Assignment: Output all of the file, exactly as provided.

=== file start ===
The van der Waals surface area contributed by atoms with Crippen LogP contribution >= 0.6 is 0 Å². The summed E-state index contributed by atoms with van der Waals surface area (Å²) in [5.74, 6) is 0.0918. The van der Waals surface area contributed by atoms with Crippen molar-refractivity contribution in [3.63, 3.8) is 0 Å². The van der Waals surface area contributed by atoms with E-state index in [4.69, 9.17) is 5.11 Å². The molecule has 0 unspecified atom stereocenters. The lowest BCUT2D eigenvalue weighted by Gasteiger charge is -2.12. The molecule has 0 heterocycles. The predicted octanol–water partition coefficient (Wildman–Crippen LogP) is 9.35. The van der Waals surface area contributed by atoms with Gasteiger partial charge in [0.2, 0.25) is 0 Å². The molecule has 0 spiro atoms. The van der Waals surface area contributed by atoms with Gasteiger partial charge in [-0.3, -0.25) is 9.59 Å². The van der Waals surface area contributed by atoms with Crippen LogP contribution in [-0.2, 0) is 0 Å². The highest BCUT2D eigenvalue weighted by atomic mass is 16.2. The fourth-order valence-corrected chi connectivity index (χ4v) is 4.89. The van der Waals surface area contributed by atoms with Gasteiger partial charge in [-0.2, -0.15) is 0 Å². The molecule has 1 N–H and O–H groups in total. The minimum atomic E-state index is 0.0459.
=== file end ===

The van der Waals surface area contributed by atoms with Crippen LogP contribution >= 0.6 is 0 Å². The summed E-state index contributed by atoms with van der Waals surface area (Å²) in [5.74, 6) is 0.0918. The van der Waals surface area contributed by atoms with Crippen molar-refractivity contribution in [3.63, 3.8) is 0 Å². The van der Waals surface area contributed by atoms with E-state index in [4.69, 9.17) is 5.11 Å². The molecule has 0 unspecified atom stereocenters. The lowest BCUT2D eigenvalue weighted by Gasteiger charge is -2.12. The molecule has 0 heterocycles. The predicted octanol–water partition coefficient (Wildman–Crippen LogP) is 9.35. The van der Waals surface area contributed by atoms with Gasteiger partial charge in [0.2, 0.25) is 0 Å². The molecule has 0 spiro atoms. The van der Waals surface area contributed by atoms with Gasteiger partial charge in [-0.3, -0.25) is 9.59 Å². The van der Waals surface area contributed by atoms with Crippen LogP contribution in [-0.2, 0) is 0 Å². The highest BCUT2D eigenvalue weighted by atomic mass is 16.2. The fourth-order valence-corrected chi connectivity index (χ4v) is 4.89. The van der Waals surface area contributed by atoms with Gasteiger partial charge in [-0.2, -0.15) is 0 Å². The molecule has 1 N–H and O–H groups in total. The minimum atomic E-state index is 0.0459.